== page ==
Auburn Speaks
Office of the Vice President for Research and Economic Development

Egg Safety:

Written by Jacque Kochak

Partnerships Leverage Research and Resources

Eggs are associated with an organism called Salmonella, one of the most common causes of foodborne illness–in the United States. According to the Centers for Disease Control, Salmonella infection causes more hospitalizations and deaths than any other pathogen found in food, resulting in $365 million in direct medical costs annually in the U.S.

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Create and Innovate: Center Helps Entrepreneurs Put Produce to Good Use

Written by Karen Hunley

When you visit the grocery store produce section, you are probably looking for the “perfect” fruits and vegetables to take home to your family.Firm tomatoes and smooth, rosy peaches, for example, are popular choices.

But just because produce doesn’t look perfect doesn’t mean it isn’t good. That is the main idea behind the Chilton Food Innovation Center, a fully equipped industrial kitchen in Clanton that opened in late 2011. Farmers and other aspiring food entrepreneurs can use the center to turn surplus produce into value-added products such as jams, jellies, and salsa.

The state-inspected community kitchen is a cooperative effort among local growers, the Alabama Cooperative Extension Center (ACES), the Alabama Agricultural Experiment Station, the City of Clanton, the Clanton Board of Education, a local bank, the Alabama Farmers Federation, and others. A professional food scientist manages the facility.

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The Food Business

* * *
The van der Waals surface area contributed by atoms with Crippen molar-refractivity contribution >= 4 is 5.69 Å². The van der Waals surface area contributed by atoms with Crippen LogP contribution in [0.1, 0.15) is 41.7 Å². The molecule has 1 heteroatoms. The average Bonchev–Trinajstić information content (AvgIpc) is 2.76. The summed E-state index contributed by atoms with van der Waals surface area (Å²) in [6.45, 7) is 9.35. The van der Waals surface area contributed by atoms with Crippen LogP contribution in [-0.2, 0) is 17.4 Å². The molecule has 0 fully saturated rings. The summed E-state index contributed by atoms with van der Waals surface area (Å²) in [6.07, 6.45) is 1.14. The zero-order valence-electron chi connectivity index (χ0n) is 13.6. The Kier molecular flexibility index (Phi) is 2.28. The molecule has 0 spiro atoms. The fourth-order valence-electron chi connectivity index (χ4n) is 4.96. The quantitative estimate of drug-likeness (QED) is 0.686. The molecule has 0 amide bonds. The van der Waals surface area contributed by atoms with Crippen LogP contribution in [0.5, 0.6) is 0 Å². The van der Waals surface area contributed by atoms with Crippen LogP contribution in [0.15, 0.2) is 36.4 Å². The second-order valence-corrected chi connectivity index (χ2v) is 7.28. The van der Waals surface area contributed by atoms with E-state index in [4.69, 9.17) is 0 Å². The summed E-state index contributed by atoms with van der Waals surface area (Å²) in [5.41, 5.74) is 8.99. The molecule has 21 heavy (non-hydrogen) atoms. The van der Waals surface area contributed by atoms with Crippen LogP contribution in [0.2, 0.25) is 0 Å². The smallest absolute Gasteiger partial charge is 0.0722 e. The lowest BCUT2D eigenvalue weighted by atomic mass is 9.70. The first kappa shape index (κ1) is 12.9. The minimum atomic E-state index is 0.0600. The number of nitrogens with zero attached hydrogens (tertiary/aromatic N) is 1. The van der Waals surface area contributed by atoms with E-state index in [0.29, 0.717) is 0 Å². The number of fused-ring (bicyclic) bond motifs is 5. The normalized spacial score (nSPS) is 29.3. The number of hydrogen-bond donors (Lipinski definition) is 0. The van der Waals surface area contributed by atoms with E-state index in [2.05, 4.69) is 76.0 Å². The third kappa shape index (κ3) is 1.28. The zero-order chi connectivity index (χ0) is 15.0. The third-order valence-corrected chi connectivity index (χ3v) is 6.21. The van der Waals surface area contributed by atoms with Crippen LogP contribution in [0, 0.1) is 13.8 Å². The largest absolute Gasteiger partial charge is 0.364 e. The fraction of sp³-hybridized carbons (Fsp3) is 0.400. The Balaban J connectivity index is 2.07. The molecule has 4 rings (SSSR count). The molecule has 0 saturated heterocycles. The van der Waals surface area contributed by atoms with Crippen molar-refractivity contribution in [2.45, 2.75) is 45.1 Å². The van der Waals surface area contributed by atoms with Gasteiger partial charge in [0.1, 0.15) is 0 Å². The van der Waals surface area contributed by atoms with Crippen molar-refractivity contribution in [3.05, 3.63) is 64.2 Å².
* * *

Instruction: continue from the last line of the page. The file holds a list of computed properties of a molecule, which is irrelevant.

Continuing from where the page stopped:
Written by Jaqueline Kochak

Auburn Helps Producers Succeed and Thrive

Patricia Barnes–now known as Sister Schubert–wasn’t always the head of a multimillion-dollar company selling Parker Housestyle rolls in the freezer section of grocery stores all over the country. And she wasn’t always part of the management team for Ohio-based Lancaster Colony Corporation, whose Sister Schubert’s rolls and other specialty foods bring in $1 billion a year.

No, back in 1989 Sister Schubert was a struggling single mother with a small catering business in Troy, Alabama. People especially liked her yeasty dinner rolls, made from her grandmother’s recipe, and a friend asked her to donate a batch to the frozen foods fair benefiting St. Mark’s Episcopal Church in Troy. That first year she filled 80 orders. The second year she filled 200 orders, and the next year 300.

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Leading the Charge:

Written by Amy Weaver

June Henton Brings Universities into Fight Against Hunger

June Henton is more than a visionary; she’s a pioneer.

As the longtime dean of the College of Human Sciences at Auburn University, Henton has created a culture where a global perspective and social engagement are standard practice. By establishing the university’s only permanent year-round overseas campus in Italy and conceiving of the International Quality of Life Awards, Henton enhanced the university’s international reputation and broadened its educational opportunities. More recently, she has tackled the problem of world hunger.

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Profile: Soil Lab

by Karen Hunley

Soil Lab Has Rich History of Aiding American Farmers

Farmers saw many changes in their livelihood in the 1920s with the advent of tractor-driven equipment. While much more efficient than mules, the new technology ushered in some new problems as well. That’s when a group of scientists at Alabama Polytechnic Institute (now Auburn University) began their mission to help “solve problems for the typical American farmer,” says Allen Torbert, director and soil scientist at what is now the National Soil Dynamics Laboratory (NSDL). Torbert is also an affiliate professor of waste management at Auburn.

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